Sunday, May 23, 2010

Final Girl Film Club: 'City of the Living Dead'

(Best thing ever, btw: the backwards E's on this DVD cover. Silly zombies, they can't write good!)

My first Fulci! One hears about the ruthlessly baroque gore of Italian maestro Lucio Fulci -- his work even makes a cameo in "Juno" -- but nothing can really prepare one. "City of the Living Dead" (or, as fancy-pants IMDb has it, "Paura nella città dei morti viventi"*) should really be watched with a crowd, so everyone can bob heads to the catchy organ music and scream "Oh my God" during the gore sequences, and most particularly so everyone can say "What in the name of God just happened?" after the head-scratching ending. The Final Girl Film Club is the next best thing.

Plot's not really the point here, but briefly and with spoilers: During a seance, a comely psychic (Catriona MacColl) has a vision of a priest hanging himself in a cemetery and thereby opening the gates of hell. Paralyzed by fright, the psychic is buried alive and rescued by a cigar-chomping reporter (Christopher George, of "Pieces"! (Or as IMDb has it, "Mil gritos tiene la noche." What is with you, IMDb?)). The two of them set off together to find the cemetery and close the gates before all hell breaks loose. While they're getting their act together, lots of craziness starts going on in Dunwich, the town with the cemetery in question. (Nice Lovecraft reference there, Fulci babe.) This movie doesn't make much sense and it's not really good, per se, but it is a blast to watch.

First, the live burial: This entire sequence is just fantastic, starting with the eerie shots of Catriona lying in her coffin. I wasn't expecting this to go the live-burial direction; I figured she'd just be a zombie or something; and when her eyes flew open and she started gasping for breath and clawing at the coffin lid, oh my, the effect was very chilling. The big lesson here is that if you are going to get buried alive, make sure ANYONE rescues you besides Christopher George. He waits about an hour to respond to her shrieks and then nearly puts a pickaxe through her skull. It's worth it for you, the viewer, because the payoff is the fantastic image below.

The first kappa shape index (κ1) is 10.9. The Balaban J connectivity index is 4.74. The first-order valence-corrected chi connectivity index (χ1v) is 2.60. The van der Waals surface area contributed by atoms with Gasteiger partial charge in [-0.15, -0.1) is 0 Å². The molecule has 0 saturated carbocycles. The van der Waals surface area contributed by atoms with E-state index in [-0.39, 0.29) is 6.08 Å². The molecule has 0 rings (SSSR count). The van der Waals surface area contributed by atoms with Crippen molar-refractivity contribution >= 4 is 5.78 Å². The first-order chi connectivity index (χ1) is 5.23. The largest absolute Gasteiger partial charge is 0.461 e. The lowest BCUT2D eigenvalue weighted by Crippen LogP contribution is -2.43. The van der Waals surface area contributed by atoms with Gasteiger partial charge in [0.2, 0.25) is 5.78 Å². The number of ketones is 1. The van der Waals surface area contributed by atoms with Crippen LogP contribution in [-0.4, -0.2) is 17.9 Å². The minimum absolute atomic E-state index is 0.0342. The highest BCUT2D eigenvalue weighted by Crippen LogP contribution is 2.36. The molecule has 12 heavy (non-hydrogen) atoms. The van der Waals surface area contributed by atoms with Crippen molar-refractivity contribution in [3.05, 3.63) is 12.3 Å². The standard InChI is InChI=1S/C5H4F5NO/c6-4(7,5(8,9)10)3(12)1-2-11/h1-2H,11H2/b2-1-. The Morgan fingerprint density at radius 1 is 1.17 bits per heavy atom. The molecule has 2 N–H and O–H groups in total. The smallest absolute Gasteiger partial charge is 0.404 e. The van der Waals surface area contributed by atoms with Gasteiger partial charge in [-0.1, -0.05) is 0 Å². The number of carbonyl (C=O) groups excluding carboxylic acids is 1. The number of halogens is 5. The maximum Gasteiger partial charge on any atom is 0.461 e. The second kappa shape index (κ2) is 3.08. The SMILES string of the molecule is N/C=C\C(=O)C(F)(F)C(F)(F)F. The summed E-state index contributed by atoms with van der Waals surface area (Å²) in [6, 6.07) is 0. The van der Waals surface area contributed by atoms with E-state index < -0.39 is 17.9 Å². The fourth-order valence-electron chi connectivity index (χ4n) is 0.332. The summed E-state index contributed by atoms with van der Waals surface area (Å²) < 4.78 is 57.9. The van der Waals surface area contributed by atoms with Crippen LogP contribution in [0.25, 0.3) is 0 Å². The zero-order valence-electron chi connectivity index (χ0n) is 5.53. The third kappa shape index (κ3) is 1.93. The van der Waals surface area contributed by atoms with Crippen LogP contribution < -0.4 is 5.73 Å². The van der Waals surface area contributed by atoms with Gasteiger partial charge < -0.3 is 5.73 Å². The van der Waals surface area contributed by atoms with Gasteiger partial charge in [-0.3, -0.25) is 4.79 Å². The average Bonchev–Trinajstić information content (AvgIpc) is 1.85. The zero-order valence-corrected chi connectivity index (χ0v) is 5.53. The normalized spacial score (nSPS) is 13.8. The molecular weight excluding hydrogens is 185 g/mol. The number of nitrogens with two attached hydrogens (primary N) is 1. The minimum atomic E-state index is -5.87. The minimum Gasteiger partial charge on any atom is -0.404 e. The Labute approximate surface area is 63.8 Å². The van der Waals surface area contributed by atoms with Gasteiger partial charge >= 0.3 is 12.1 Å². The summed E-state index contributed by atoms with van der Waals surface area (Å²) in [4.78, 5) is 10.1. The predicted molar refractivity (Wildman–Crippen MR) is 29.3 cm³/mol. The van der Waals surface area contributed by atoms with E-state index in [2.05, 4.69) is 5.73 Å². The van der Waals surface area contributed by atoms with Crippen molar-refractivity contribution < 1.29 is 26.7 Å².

Meanwhile, particularly unpleasant things are happening in the town of Dunwich. The gates of hell are being unleashed in the form of a zombie plague; I expected the zombies to advance upon the townspeople in a straightforward manner, but since these are the devil's zombies, their ways are more roundabout. They like to appear and disappear, often covered in earthworms (not a lot of gardeners in Dunwich, apparently, since no one is happy to see the worms). Other strange things happen: a mirror cracks and the shards begin to bleed; a cat freaks out; the streets are filled with creepy sounds, like howler monkeys and crying babies.

But mainly it's a plague of zombies, who bring about some very baroque deaths! The most vivid of these is the famous intestine-vomiting scene -- oh, I am so grateful not to have seen this as an impressionable tyke, because I would have been scared of throwing up to this day. (I mean, I still don't like it, but damn.) A girl sees the priest zombie standing outside her car, a nice scare in itself, and within seconds she's bleeding out the eyes. Then stuff starts coming out of her mouth. I actually put down my tea and started repeating "Oh my God. Oh my GOD." If watching the buried-alive sequence is like sipping a fine chilled martini, this is like slamming a shot of tequila. I mean, damn.

Also famous is the drill through the head sequence, which is just what it sounds like! My favorite thing about this is how early you see the drill. By this point, even the Fulci virgin knows he's not going to power up a drill and let it just sit there without poking a hole in somebody. You (and the victim) get to watch it coming, and watch, and watch, and watch. It's a little like the steamroller sequence from "Austin Powers." Again, this is where it would be fun to have a room full of people screaming "Here it comes!"

And then there's the ending. I found a couple Web reviews that referred to the "much-discussed" ending, but I didn't find much discussion. What, ah, what happened there? Johann, Peewee, Final Girl, help!

Also, I loved how game the cast is. They had goofy dialogue and inexplicable plotlines to deal with but they all just seem really committed. I particularly adore the actresses, who nearly all have to bleed out of their eyes at some point, and most of whom have to do something worse; even the heroine is willing to foam at the mouth. Plus all the main cast members get covered in writhing maggots in one memorable scene. (It's nothing like Argento plunging Jennifer Connelly into a maggoty pit in "Phenomena," but I am not getting into the Argento-Fulci discussion right now.) The point is, these people are troupers! Fulci must have been quite persuasive. "You weel wear maggots on your face! Eet ees perfect."

*I guess this means "Terror from the city of the living dead," in case it wants clarifying that the living dead are scary.


CWL said...

Oh, this review! I went from sheer agreement (Catriona is the comeliest psychic, even trouncing Zelda and Whoopi) to unexpected revulsion (I am selection-printing paragraph #5 and showing it to myself when I next feel nauseous) to admiration at how well it's written and what a fun read Emma Blackwood ALWAYS is! The comeliest of blogs!

And, yes, exactly, I can't see any leading actresses (or actors) being willing to suffer for art as the genre faves of old did! They should confiscate Sandra Bullock's Oscar until she agrees to jump into the maggoty pit. It would have salvaged Crash!

AE said...

*blushes, swoons with gratitude* Thank you, CWL! You grace Emma Blackwood with your presence!

Catriona was a total babe, even while bleeding out the eyes. I would love to wear bloody eyes for Halloween this year but fear that it's been done.